Table 1 shows the result of the descriptive statistics of the soil properties of the studied soils. The normality of distribution of the measures of central tendency of the soil properties was mostly symmetric in the urban soils with the exception of clay, K, exchangeable acidity and moisture content. In the suburban soils, the distribution of soil carbon stock, bulk density, hydraulic conductivity and phosphorous were as well asymmetric. It was obvious that the changing land use gradient from urban to a suburb affected the carbon stock of the latter soils (mean = 6.59 Mg C ha-1) because of the trending presence of organic matter as we travel in space off from the urban areas. According to Craul (1985) soils in urban and peri-urban areas are interrupted from the cycles by various factors; leaf litter is often swept up as trash, or very little litter falls on urban soils because of the low amount of biomass produced by the plants. This was not the case for the suburb soils. The trending presence of organic matter that affected the carbon stock of the suburb soils as well affected the phosphorous contents (mean = 23.39 g kg-1) which could be because of the availability of phosphorous from the organic phosphates. In the rural soils, most of the soil properties were neither skewed nor kurtosis with the exception of phosphorous, Ca, Mg, K, Na and bulk density. The distribution of the carbon stock of the rural soils were not skewed but kurtosis, which could be adduced to availability of more carbon pool (mean = 8.63 Mg C ha-1) in the whole area as a result of the thick vegetation made up of trees and shrubs. The soil properties varied in the areas. Moisture content, hydraulic conductivity and K varied highly (CV ≥ 45% ≤ 150%) in most of the soils, base saturation, Mg, Ca, organic carbon, nitrogen, clay and silt varied moderately (CV ≥ 17% ≤ 39%) while the bulk density, ECEC, exchangeable acidity, P, pH and sand had a low variability (CV ≥ 3% ≤ 13%). Soil carbon stock varied moderately in the suburb and rural soils. The carbon stock (SCS) in the rural soil was highest (mean SCS = 1.65 Mg C ha-1) followed by suburb (mean SCS = 6.59 Mg C ha-1) and then urban soils (mean SCS = 8.63 Mg C ha-1) in that order.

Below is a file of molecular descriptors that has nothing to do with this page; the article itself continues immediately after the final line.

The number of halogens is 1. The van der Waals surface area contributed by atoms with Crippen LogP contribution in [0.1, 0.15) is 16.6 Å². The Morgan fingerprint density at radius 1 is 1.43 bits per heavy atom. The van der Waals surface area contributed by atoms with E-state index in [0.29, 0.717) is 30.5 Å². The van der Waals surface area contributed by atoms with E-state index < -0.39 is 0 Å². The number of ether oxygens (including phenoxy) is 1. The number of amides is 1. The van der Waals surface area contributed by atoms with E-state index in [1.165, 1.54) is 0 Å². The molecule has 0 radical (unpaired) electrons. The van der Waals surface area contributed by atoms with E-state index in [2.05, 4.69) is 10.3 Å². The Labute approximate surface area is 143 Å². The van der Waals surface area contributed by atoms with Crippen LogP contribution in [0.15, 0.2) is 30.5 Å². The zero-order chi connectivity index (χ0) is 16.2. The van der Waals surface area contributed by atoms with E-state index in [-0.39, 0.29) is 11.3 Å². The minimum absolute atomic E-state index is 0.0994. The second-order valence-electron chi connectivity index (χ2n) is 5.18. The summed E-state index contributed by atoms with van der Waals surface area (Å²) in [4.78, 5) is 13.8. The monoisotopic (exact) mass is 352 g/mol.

“ecological stoichiometry has had a diverse study; its importance is in the mitigation of the global climate change and for exactitude in soil management”
The graphs adjacent plot soil carbon stocks against depths in the urban-rural land use gradients. It could be seen that at the depth of 20 cm, soil carbon stock in the rural soils (8.5 Mg C ha-1) were highest when compared among the other gradients. When monitored at the depth of 40 cm, the carbon stock in all the areas neared equals (8.0 Mg C ha-1 – 8.2 Mg C ha-1). This could be because the land use in the urban and suburban areas had not so deteriorated the carbon pool in these areas. The soil carbon stock showed a great difference having at least 4 Mg C ha-1 greater pool in the rural soils than the other two areas.
Most of the soil properties of the three land use gradients had a symmetric distribution. The changing land use of the suburb soils might have resulted in the asymmetric distribution of the soil carbon stock, phosphorous and bulk density in the areas. The rural soils had the greatest carbon pool, which affected the availability of phosphorous in a direct proportion. Ecological stoichiometry has had a diverse study; its importance is in the mitigation of the global climate change and for exactitude in soil management.